But God is no fan of death. Death, any death, is a temporary triumph for Satan. It always strikes fear into the hearts of God’s people, despite the fact that Jesus died to deliver us from just such a fear. When one of God’s children dies, when they have to face it or endure it, it affects God. In the Psalmist’s case, God delivered him, and the writer determined to make good on His promises.
Is it wrong to try to “make a deal” with God? Hopefully thus far you’ve noticed it is a common tactic in the Psalms. The important thing is not whether we try to “make a deal” with God, but whether we accept the deal God ultimately hands us.
Psalm 113 is a call to praise God, and if that were all, it would be enough. But the psalm is more than that. It reveals to us the concerns of God, part of His value system, and finding reason for rejoicing there, it calls on us to imitate God.
God does not approve of people who can do better feeding off their neighbors. God does not countenance letting justice slide because a criminal is poor or otherwise disadvantaged. But on the other hand, God has a special regard for those who cannot help themselves.
God’s great position is presented in the first five verses but in verse 6 there is a change. This great God “stoops down” to look at the heavens and the earth. And of all He could notice, what he does notice are the poor and needy, and those anguished of heart.
The old saying, “God helps those who help themselves” is wrong. He helps those who cannot help themselves. So should all who call on His name and praise the Lord.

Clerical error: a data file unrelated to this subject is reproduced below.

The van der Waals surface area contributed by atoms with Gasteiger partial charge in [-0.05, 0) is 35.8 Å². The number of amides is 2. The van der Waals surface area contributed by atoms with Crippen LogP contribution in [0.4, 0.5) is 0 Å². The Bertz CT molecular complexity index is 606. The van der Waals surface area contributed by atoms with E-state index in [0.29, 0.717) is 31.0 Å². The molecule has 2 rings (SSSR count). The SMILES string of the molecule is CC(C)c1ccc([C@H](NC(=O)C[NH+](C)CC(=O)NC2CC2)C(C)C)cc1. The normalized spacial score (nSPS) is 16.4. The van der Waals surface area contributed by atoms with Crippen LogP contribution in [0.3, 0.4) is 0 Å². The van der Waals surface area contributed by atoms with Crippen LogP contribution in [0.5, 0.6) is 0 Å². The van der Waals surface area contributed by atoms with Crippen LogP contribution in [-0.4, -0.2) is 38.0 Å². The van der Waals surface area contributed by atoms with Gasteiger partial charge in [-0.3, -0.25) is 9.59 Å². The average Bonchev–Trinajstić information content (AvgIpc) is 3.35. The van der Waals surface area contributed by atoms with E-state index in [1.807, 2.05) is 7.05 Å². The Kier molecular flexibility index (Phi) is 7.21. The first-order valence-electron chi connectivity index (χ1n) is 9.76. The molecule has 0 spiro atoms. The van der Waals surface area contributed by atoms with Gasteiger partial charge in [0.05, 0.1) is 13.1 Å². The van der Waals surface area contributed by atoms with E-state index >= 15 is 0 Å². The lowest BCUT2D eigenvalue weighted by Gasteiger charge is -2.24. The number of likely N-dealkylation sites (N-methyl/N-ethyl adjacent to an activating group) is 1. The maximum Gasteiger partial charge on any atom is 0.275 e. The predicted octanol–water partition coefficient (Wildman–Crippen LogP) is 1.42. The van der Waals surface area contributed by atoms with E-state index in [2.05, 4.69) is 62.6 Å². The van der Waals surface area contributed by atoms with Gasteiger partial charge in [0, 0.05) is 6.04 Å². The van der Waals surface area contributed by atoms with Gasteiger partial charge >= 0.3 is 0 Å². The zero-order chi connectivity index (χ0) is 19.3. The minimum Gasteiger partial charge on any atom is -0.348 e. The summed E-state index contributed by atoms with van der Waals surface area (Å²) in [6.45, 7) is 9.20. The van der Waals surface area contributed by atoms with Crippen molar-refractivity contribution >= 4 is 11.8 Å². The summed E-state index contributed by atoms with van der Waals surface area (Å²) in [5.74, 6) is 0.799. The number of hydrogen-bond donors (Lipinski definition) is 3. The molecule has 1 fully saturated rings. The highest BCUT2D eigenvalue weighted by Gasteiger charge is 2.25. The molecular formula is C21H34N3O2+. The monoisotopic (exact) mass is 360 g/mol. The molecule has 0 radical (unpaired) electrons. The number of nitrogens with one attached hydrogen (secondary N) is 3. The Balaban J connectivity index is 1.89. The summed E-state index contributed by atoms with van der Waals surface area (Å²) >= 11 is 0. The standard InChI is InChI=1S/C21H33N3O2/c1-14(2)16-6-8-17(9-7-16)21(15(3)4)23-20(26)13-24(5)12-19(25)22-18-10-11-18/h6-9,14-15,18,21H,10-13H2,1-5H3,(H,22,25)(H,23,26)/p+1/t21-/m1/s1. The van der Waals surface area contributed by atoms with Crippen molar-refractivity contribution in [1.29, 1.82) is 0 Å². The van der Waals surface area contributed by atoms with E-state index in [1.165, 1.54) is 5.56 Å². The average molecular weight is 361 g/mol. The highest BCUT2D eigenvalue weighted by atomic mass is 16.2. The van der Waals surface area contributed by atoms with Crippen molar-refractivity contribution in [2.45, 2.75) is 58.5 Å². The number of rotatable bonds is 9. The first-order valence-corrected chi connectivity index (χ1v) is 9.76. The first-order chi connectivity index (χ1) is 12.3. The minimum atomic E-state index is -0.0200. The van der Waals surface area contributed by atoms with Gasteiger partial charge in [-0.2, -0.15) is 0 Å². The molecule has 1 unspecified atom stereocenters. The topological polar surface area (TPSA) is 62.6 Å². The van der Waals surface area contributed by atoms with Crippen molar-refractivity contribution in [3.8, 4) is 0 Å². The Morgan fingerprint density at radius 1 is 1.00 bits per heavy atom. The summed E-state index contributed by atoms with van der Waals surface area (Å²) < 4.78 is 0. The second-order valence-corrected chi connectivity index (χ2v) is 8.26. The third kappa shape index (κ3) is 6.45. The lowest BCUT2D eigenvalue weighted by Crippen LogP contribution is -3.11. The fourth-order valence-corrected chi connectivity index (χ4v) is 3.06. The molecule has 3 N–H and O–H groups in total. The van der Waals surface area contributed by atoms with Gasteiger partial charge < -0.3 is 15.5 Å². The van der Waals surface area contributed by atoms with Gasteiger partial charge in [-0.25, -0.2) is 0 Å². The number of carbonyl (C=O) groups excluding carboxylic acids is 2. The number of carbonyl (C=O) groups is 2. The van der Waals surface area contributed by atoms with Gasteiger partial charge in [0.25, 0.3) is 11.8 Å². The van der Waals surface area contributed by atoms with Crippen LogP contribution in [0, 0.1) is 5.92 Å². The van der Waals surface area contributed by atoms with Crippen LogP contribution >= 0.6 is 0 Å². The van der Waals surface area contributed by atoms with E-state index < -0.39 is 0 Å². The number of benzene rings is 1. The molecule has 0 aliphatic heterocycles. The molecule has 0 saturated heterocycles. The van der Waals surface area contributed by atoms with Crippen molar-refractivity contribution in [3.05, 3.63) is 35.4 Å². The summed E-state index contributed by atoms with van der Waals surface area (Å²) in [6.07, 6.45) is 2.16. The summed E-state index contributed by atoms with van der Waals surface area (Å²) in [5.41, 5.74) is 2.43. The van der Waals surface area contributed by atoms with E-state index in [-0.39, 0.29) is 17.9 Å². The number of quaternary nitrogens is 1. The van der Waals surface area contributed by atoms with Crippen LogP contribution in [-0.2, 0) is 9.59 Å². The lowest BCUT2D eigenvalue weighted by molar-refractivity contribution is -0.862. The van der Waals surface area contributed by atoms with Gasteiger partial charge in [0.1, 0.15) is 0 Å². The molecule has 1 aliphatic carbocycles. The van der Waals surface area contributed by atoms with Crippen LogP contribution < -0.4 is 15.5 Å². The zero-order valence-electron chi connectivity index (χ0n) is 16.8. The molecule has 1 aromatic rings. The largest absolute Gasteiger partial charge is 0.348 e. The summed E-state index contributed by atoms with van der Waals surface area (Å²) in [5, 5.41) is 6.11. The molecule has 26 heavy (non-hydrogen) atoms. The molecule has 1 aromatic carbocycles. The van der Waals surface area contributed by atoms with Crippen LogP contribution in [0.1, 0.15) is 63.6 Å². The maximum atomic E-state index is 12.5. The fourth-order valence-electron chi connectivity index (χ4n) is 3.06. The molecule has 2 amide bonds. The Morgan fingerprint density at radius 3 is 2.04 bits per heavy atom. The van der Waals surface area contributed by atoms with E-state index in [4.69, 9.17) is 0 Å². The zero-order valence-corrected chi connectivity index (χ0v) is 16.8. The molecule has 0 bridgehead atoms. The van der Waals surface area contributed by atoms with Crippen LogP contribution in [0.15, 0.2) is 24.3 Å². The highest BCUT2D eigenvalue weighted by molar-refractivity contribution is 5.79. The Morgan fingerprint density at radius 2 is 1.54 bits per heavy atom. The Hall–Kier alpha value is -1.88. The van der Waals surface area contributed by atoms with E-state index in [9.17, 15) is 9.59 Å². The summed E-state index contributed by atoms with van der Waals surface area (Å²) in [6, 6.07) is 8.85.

Sometimes, New Testament writers place new meanings on Old Testament texts. Isaiah 7 speaks of a young woman giving birth to a child, but the New Testament gives another meaning: the young woman is a virgin. Both meanings are correct in their respective contexts. But sometimes, Old Testament passages are given a specific New Testament meaning and the Old Testament passage could not have meant anything else.
This is the case with Psalm 110. It is cited or alluded to eighteen times in the New Testament and all of the uses refer to Jesus.
Psalm 110 says it was written about David. At first glance, it appears to be a general prayer for the king, but closer examination reveals it is more than that. David, the king, speaks of his Lord who sits at the right hand of God. Additionally, this lord/king is also a priest in the Melchizedek order. And yet, in the Old Testament, kings were not priests, and there is nothing about the Melchizedek order in the Old Testament.
The easiest explanation of the Psalm is that God has revealed to David something of Jesus, and David has passed it along in this Psalm, exalting the coming of an unstoppable king who also serves as a priest. This is the interpretation Jesus places on it in Matthew 22:44, an interpretation seemingly accepted by Jewish leaders in his own day.
What did David know about Jesus? Probably not what we know, but God had revealed something of him to David. Interesting, is it not, the notion that the coming of Jesus was such a wonderful treat in the mind of God that here and there in the Old Testament, He gives us glimpses into Christ’s coming.
One over-arching theme exists in Psalm 107: God’s love is unfailing.
He does however, have a peculiar way of showing it – at least according to modern thinking.
We expect a loving God to come to our aid when we need it, and verses 1-9 indicate that God does that. The problem comes with the rest of the Psalm for there, God is not just the rescuer from misery, but the cause of misery.
He sends punishment on those who rebel against Him (vss. 10-16), but he rescues when they return to Him. He sends misery on others who do not keep His ways, but he brings relief when they cry unto Him (vss. 17-22). He sends peril on those who forget Him in search of material wealth, but rescues them when they come to their senses (vss. 23-31). God disciplines (vss. 32-34) and then blesses (vss. 35-36), a training that is as persistent as His unfailing love (vss. 37-42). Wise people will take note of the Lord’s ways, and live their lives accordingly.